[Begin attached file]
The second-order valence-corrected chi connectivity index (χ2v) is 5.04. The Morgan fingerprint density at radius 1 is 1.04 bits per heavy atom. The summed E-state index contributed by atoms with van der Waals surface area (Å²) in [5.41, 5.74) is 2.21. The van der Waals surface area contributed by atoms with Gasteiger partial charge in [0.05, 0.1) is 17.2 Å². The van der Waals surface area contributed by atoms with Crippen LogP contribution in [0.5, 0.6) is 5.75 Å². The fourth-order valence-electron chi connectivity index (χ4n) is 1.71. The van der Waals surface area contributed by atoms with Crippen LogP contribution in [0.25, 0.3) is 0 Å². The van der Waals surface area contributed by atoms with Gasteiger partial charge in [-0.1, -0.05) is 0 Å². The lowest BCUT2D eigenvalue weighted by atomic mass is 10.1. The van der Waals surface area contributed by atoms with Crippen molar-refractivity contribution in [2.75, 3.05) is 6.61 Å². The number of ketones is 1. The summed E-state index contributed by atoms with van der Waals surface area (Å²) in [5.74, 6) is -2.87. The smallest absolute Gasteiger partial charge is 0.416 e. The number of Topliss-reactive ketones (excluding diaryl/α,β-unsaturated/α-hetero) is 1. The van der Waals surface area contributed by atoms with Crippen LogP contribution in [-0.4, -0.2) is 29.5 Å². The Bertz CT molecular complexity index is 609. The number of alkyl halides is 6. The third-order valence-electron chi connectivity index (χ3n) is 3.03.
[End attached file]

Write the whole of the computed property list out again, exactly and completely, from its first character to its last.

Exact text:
The second-order valence-corrected chi connectivity index (χ2v) is 5.04. The Morgan fingerprint density at radius 1 is 1.04 bits per heavy atom. The summed E-state index contributed by atoms with van der Waals surface area (Å²) in [5.41, 5.74) is 2.21. The van der Waals surface area contributed by atoms with Gasteiger partial charge in [0.05, 0.1) is 17.2 Å². The van der Waals surface area contributed by atoms with Crippen LogP contribution in [0.5, 0.6) is 5.75 Å². The fourth-order valence-electron chi connectivity index (χ4n) is 1.71. The van der Waals surface area contributed by atoms with Crippen LogP contribution in [0.25, 0.3) is 0 Å². The van der Waals surface area contributed by atoms with Gasteiger partial charge in [-0.1, -0.05) is 0 Å². The lowest BCUT2D eigenvalue weighted by atomic mass is 10.1. The van der Waals surface area contributed by atoms with Crippen molar-refractivity contribution in [2.75, 3.05) is 6.61 Å². The number of ketones is 1. The summed E-state index contributed by atoms with van der Waals surface area (Å²) in [5.74, 6) is -2.87. The smallest absolute Gasteiger partial charge is 0.416 e. The number of Topliss-reactive ketones (excluding diaryl/α,β-unsaturated/α-hetero) is 1. The van der Waals surface area contributed by atoms with Crippen LogP contribution in [-0.4, -0.2) is 29.5 Å². The Bertz CT molecular complexity index is 609. The number of alkyl halides is 6. The third-order valence-electron chi connectivity index (χ3n) is 3.03.